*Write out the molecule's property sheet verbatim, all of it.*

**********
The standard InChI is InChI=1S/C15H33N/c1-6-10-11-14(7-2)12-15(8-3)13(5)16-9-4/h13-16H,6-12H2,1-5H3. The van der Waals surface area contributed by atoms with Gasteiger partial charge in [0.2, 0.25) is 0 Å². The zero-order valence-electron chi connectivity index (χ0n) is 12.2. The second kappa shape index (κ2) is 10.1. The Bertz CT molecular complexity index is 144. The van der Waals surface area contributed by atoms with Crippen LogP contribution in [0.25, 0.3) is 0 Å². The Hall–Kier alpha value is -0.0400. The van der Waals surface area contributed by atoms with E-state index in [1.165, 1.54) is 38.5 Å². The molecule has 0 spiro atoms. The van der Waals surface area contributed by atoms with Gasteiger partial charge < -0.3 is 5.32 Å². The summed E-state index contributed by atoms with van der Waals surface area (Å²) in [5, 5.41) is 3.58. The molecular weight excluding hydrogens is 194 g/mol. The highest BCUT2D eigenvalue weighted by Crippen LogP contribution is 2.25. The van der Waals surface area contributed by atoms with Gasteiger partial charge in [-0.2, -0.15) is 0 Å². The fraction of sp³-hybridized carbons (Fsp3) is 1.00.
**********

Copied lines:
The standard InChI is InChI=1S/C15H33N/c1-6-10-11-14(7-2)12-15(8-3)13(5)16-9-4/h13-16H,6-12H2,1-5H3. The van der Waals surface area contributed by atoms with Gasteiger partial charge in [0.2, 0.25) is 0 Å². The zero-order valence-electron chi connectivity index (χ0n) is 12.2. The second kappa shape index (κ2) is 10.1. The Bertz CT molecular complexity index is 144. The van der Waals surface area contributed by atoms with Crippen LogP contribution in [0.25, 0.3) is 0 Å². The Hall–Kier alpha value is -0.0400. The van der Waals surface area contributed by atoms with E-state index in [1.165, 1.54) is 38.5 Å². The molecule has 0 spiro atoms. The van der Waals surface area contributed by atoms with Gasteiger partial charge < -0.3 is 5.32 Å². The summed E-state index contributed by atoms with van der Waals surface area (Å²) in [5, 5.41) is 3.58. The molecular weight excluding hydrogens is 194 g/mol. The highest BCUT2D eigenvalue weighted by Crippen LogP contribution is 2.25. The van der Waals surface area contributed by atoms with Gasteiger partial charge in [-0.2, -0.15) is 0 Å². The fraction of sp³-hybridized carbons (Fsp3) is 1.00.